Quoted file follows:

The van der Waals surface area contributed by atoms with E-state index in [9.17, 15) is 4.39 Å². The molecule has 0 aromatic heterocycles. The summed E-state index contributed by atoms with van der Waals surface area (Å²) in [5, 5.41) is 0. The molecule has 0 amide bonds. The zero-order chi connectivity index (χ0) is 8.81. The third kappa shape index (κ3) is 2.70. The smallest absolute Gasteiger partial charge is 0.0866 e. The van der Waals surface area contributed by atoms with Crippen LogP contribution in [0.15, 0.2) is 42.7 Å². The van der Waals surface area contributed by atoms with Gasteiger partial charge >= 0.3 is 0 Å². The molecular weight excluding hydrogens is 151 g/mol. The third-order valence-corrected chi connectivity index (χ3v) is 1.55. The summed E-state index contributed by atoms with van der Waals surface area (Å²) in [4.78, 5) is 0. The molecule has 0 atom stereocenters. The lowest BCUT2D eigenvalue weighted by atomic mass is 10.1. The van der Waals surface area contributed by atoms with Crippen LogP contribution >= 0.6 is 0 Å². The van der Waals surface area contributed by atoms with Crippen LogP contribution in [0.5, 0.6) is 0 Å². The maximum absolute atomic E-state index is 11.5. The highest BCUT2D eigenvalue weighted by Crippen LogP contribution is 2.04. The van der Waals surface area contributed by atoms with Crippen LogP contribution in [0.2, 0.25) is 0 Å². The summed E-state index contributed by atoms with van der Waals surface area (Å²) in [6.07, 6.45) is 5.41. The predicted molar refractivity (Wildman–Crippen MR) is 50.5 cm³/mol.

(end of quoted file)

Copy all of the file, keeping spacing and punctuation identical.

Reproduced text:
The van der Waals surface area contributed by atoms with E-state index in [9.17, 15) is 4.39 Å². The molecule has 0 aromatic heterocycles. The summed E-state index contributed by atoms with van der Waals surface area (Å²) in [5, 5.41) is 0. The molecule has 0 amide bonds. The zero-order chi connectivity index (χ0) is 8.81. The third kappa shape index (κ3) is 2.70. The smallest absolute Gasteiger partial charge is 0.0866 e. The van der Waals surface area contributed by atoms with Crippen LogP contribution in [0.15, 0.2) is 42.7 Å². The van der Waals surface area contributed by atoms with Gasteiger partial charge >= 0.3 is 0 Å². The molecular weight excluding hydrogens is 151 g/mol. The third-order valence-corrected chi connectivity index (χ3v) is 1.55. The summed E-state index contributed by atoms with van der Waals surface area (Å²) in [4.78, 5) is 0. The molecule has 0 atom stereocenters. The lowest BCUT2D eigenvalue weighted by atomic mass is 10.1. The van der Waals surface area contributed by atoms with Crippen LogP contribution >= 0.6 is 0 Å². The van der Waals surface area contributed by atoms with Crippen LogP contribution in [0.5, 0.6) is 0 Å². The maximum absolute atomic E-state index is 11.5. The highest BCUT2D eigenvalue weighted by Crippen LogP contribution is 2.04. The van der Waals surface area contributed by atoms with Crippen LogP contribution in [0.2, 0.25) is 0 Å². The summed E-state index contributed by atoms with van der Waals surface area (Å²) in [6.07, 6.45) is 5.41. The predicted molar refractivity (Wildman–Crippen MR) is 50.5 cm³/mol.